The Camaro stops much shorter than the Cooper Convertible:



70 to 0 MPH

140 feet

163 feet

Car and Driver

Tires and Wheels

For better traction, the Camaro has larger standard tires than the Cooper Convertible (245/50R18 vs. 175/65R15). The Camaro ZL1 1LE Coupe’s tires are larger than the largest tires available on the Cooper Convertible (F:305/30R19 & R:325/30R19 vs. 205/40R18).

The Camaro’s standard tires provide better handling because they have a lower 50 series profile (height to width ratio) that provides a stiffer sidewall than the Cooper Convertible’s standard 65 series tires. The Camaro SS 1LE/ZL1’s tires have a lower 30 series profile than the Cooper Convertible’s optional 40 series tires.

For better ride, handling and brake cooling the Camaro has standard 18-inch wheels. Smaller 15-inch wheels are standard on the Cooper Convertible. The Camaro’s optional 20-inch wheels are larger than the 18-inch wheels optional on the Cooper Convertible.

The Camaro has a standard easy tire fill system. When inflating the tires, the vehicle’s integrated tire pressure sensors keep track of the pressure as the tires fill and tell the driver when the tires are inflated to the proper pressure. The Cooper Convertible doesn’t offer vehicle monitored tire inflation.

Suspension and Handling

For a smoother ride and more stable handling, the Camaro’s wheelbase is 12.5 inches longer than on the Cooper Convertible (110.7 inches vs. 98.2 inches).

For better handling and stability, the average track (width between the wheels) on the Camaro is 4.6 inches wider in the front and 4.1 inches wider in the rear than the average track on the Cooper Convertible.

The Camaro’s front to rear weight distribution is more even (51.9% to 48.1%) than the Cooper Convertible’s (60.6% to 39.4%). This gives the Camaro more stable handling and braking.

The Camaro SS Convertible handles at .96 G’s, while the Cooper Convertible pulls only .84 G’s of cornering force in a Car and Driver skidpad test.

Passenger Space

Because it has more passenger and cargo room, the EPA rates the Camaro Convertible a Subcompact car, while the Cooper Convertible is rated a Minicompact.

The Camaro Convertible has 9 cubic feet more passenger volume than the Cooper Convertible (85 vs. 76).

Cargo Capacity

The Camaro Convertible has a much larger trunk than the Cooper Convertible with its top down (7.3 vs. 5.7 cubic feet).

Servicing Ease

The engine in the Camaro is mounted longitudinally (North-South), instead of sideways, as in the Cooper Convertible. This makes it easier to service and maintain, because the accessory belts are in front.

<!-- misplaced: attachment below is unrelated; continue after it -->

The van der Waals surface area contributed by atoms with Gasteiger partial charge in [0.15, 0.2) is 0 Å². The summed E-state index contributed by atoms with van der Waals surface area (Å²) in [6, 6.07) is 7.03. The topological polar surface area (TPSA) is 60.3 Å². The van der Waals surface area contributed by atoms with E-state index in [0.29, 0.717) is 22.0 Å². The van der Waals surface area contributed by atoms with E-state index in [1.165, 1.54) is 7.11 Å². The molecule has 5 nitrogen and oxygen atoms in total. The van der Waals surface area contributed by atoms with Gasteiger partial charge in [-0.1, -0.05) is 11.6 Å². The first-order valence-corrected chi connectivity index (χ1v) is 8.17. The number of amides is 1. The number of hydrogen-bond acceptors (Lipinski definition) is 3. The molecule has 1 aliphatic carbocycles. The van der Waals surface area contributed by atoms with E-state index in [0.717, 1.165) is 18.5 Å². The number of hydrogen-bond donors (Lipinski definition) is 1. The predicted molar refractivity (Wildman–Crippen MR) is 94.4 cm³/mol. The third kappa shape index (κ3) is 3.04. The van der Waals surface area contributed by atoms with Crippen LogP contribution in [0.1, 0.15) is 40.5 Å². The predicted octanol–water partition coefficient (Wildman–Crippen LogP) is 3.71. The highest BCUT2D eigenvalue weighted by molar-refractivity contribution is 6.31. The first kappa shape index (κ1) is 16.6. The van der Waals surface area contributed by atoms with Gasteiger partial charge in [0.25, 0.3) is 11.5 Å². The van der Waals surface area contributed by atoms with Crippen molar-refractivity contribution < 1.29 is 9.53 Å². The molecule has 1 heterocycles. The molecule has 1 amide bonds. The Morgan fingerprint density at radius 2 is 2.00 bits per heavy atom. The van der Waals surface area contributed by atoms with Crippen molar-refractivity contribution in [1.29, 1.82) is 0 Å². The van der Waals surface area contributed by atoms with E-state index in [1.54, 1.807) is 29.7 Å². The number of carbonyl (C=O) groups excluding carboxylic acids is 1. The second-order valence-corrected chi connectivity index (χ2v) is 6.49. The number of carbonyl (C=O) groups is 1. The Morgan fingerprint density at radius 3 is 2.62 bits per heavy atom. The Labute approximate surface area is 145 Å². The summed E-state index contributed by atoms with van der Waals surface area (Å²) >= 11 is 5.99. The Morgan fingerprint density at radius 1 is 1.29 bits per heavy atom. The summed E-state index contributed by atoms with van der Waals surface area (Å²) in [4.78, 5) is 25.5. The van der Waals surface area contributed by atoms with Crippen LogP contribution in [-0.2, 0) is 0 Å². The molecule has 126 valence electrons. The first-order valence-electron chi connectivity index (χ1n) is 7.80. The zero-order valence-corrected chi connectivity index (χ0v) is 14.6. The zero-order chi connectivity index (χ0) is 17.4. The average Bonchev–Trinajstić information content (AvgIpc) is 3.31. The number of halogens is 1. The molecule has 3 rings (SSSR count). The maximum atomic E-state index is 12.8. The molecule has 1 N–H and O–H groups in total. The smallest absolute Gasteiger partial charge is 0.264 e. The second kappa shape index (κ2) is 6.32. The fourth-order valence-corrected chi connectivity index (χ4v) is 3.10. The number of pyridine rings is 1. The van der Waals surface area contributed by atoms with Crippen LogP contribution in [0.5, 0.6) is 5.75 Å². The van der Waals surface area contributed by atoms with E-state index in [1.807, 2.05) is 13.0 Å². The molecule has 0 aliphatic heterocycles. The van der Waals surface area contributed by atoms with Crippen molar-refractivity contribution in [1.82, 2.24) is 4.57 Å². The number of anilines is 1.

The Camaro Auto has a standard remote vehicle starting system, so the vehicle can be started from inside the driver's house. This allows the driver to comfortably warm up the engine before going out to the vehicle. The climate system will also automatically heat or cool the interior. The Cooper Convertible doesn’t offer a remote starting system.

When two different drivers share the Camaro (except LS/LT1), the optional memory seats and mirrors make it convenient for both. Each setting activates different, customized memories for the driver’s seat position and outside mirror angle. The Cooper Convertible doesn’t offer a memory system.

The Camaro (except LS/LT1)’s optional easy entry system glides the driver’s seat back when the door is unlocked or the ignition is switched off, making it easier for the driver to get in and out. The Cooper Convertible doesn’t offer an easy entry system.

The Camaro’s instruments include an oil pressure gauge and a temperature gauge - which could save your engine! Often ‘idiot lights’ don’t warn you until damage has been done. The Cooper Convertible John Cooper Works does not have a temperature gauge.

The Camaro’s power parking brake sets with one touch and releases with one touch or automatically. The Cooper Convertible has a lever-type parking brake that has to be strenuously raised to engage properly. It has to be lifted up more and a button depressed to release it.

Keyless Access standard on the Camaro allows you to unlock the driver’s door, trunk and start the engine all without removing a key from pocket or purse. This eliminates searching for keys before loading groceries, getting in the vehicle in bad weather or making a hurried start to your trip. The MINI Cooper Convertible’s Start/Stop Switch doesn’t unlock the doors or the trunk.

To shield the driver and front passenger’s vision over a larger portion of the windshield and side windows, the Camaro has standard extendable sun visors. The Cooper Convertible doesn’t offer extendable visors.

Optional air-conditioned seats in the Camaro (except LS/LT1) keep the driver and front passenger comfortable and take the sting out of hot seats in summer. The Cooper Convertible doesn’t offer air-conditioned seats.

On extremely cold winter days, the Camaro’s optional heated steering wheel provides comfort, allowing the driver to steer safely and comfortably before the car heater warms up. The Cooper Convertible doesn’t offer a heated steering wheel.


J.D. Power and Associates rated the Camaro second among midsize sporty cars in owner reported satisfaction. This includes how well the vehicle performs and satisfies its owner’s expectations. The Cooper Convertible isn’t in the top three in its category.

The Camaro was chosen as one of Car and Driver’s “Top Ten” for 3 of the last 4 years. The Cooper Convertible has never been a Car and Driver “Top Ten” pick.

Motor Trend selected the Camaro as their 2016 Car of the Year. The Cooper Convertible has never been chosen.

The Camaro was chosen as one of Automobile Magazine’s “All Stars” in 2013. The Cooper Convertible has never been an “All Star.”

© 1991-2018 Advanta-STAR Automotive Research. All rights reserved.